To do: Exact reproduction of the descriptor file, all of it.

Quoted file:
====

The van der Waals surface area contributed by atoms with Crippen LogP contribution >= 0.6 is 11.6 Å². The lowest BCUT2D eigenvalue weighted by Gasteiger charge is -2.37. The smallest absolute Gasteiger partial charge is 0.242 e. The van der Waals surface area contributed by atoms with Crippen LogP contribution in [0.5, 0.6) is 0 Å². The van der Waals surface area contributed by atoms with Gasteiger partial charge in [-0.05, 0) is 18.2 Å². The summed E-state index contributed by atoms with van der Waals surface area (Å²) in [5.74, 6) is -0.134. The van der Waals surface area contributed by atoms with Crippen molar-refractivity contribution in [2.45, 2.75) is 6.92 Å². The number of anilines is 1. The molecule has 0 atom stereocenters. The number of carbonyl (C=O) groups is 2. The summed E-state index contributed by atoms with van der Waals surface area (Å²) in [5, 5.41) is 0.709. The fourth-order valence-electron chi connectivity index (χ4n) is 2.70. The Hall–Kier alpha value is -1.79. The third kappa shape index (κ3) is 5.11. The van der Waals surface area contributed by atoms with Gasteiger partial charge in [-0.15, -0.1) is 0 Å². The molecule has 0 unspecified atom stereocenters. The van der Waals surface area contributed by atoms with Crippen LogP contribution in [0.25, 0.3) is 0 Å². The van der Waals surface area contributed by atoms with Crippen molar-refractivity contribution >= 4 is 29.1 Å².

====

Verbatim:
The van der Waals surface area contributed by atoms with Crippen LogP contribution >= 0.6 is 11.6 Å². The lowest BCUT2D eigenvalue weighted by Gasteiger charge is -2.37. The smallest absolute Gasteiger partial charge is 0.242 e. The van der Waals surface area contributed by atoms with Crippen LogP contribution in [0.5, 0.6) is 0 Å². The van der Waals surface area contributed by atoms with Gasteiger partial charge in [-0.05, 0) is 18.2 Å². The summed E-state index contributed by atoms with van der Waals surface area (Å²) in [5.74, 6) is -0.134. The van der Waals surface area contributed by atoms with Crippen molar-refractivity contribution in [2.45, 2.75) is 6.92 Å². The number of anilines is 1. The molecule has 0 atom stereocenters. The number of carbonyl (C=O) groups is 2. The summed E-state index contributed by atoms with van der Waals surface area (Å²) in [5, 5.41) is 0.709. The fourth-order valence-electron chi connectivity index (χ4n) is 2.70. The Hall–Kier alpha value is -1.79. The third kappa shape index (κ3) is 5.11. The van der Waals surface area contributed by atoms with Gasteiger partial charge in [-0.15, -0.1) is 0 Å². The molecule has 0 unspecified atom stereocenters. The van der Waals surface area contributed by atoms with Crippen LogP contribution in [0.25, 0.3) is 0 Å². The van der Waals surface area contributed by atoms with Crippen molar-refractivity contribution >= 4 is 29.1 Å².